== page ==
90 Miles From Tyranny : 10 Offbeat Stories You Might Have Missed This Week (7/27/19)

Saturday, July 27, 2019

10 Offbeat Stories You Might Have Missed This Week (7/27/19)

Now that the weekend is here, why not sit down, relax, and catch up on the stranger stories that hit the news cycle this week? If you missed the last offbeat list, you can read it here.We look at a couple of interesting rivalries this week, one over which state has more lakes and the other over research rights at Pompeii. We also answer a few lingering questions, such as “What happened to the submarine Minerve?” and “Where are all the paintings by Bob Ross?” There is also talk of an 800-year-old tradition and the most expensive sneakers in the world.

10Asterix In Britain

Photo credit: PA
After a decade of study, the artifacts belonging to an ancient warrior dubbed a “real-life Asterix” are ready to go on display for the first time.English archaeologists announced the discovery made in West Sussex as being “the most elaborately equipped warrior grave ever found in England.”[1] Although we don’t know his name, the Iron Age soldier fought with the Gauls against Caesar, just like his comic book counterpart. He was either a Gaul himself who later fled to Britain or, alternatively, someone born in Eastern England who crossed the channel to help the Gauls in their fight against the Romans.His grave was first located in 2008 during excavations for a new housing project. However, it took scholars all this time to carefully conserve and analyze everything that was inside. Highlights include a bent sword, most of an intricate, ornate headdress, and a helmet with Celtic openwork crests that is “absolutely unique.” They will go on display at the Novium Museum in Chichester in January 2020.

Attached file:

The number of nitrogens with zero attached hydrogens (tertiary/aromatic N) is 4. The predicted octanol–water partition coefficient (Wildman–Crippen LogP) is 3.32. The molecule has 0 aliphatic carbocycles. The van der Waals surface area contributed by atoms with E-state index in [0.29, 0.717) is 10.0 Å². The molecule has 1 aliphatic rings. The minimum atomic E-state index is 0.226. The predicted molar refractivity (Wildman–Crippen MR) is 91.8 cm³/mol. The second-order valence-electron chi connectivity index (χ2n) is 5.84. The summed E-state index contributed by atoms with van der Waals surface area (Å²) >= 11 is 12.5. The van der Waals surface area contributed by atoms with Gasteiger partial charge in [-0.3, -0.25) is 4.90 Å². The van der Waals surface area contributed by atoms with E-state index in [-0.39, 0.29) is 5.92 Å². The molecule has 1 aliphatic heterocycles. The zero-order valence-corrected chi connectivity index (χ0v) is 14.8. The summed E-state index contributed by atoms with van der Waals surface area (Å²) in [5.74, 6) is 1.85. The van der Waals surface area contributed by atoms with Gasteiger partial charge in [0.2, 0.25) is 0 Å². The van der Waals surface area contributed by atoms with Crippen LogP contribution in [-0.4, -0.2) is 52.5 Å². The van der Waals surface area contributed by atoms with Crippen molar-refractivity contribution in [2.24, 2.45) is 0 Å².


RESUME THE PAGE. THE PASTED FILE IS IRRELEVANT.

9Where Are All The Happy Little Accidents?

Photo credit: PBS
Bob Ross might be one of the most prolific American painters of all time. He was responsible for an estimated 30,000 paintings during his lifetime, 1,143 of which he did for his PBS show The Joy of Painting. And yet you almost never see one. That led The New York Times to wonder where exactly all these artworks are, so they launched an investigation to find out. The answer is Herndon, Virginia.[2]This is because Herndon is the home of Bob Ross Inc., still run by his longtime business partner Annette Kowalski. Almost all of his paintings are stored carefully in a warehouse, but they are not for sale. In fact, the idea never even occurred to the Kowalskis because it would defeat the purpose that Bob Ross had as an artist. Instead of selling himself, he sold the idea that anybody could be an artist with a little practice and the willingness to make some happy little accidents.That being said, the company recently donated some paintings to the Smithsonian National Museum of American History. There were four of them, including three versions of the same painting titled On A Clear Day. Bob Ross actually made three renditions of a painting for each episode of his television show. The first served as an initial reference, the second was the one you saw on TV, and the third was a more in-depth version he included in his books.

8Glow-In-The-Dark Shark

Photo credit: Michael Doosey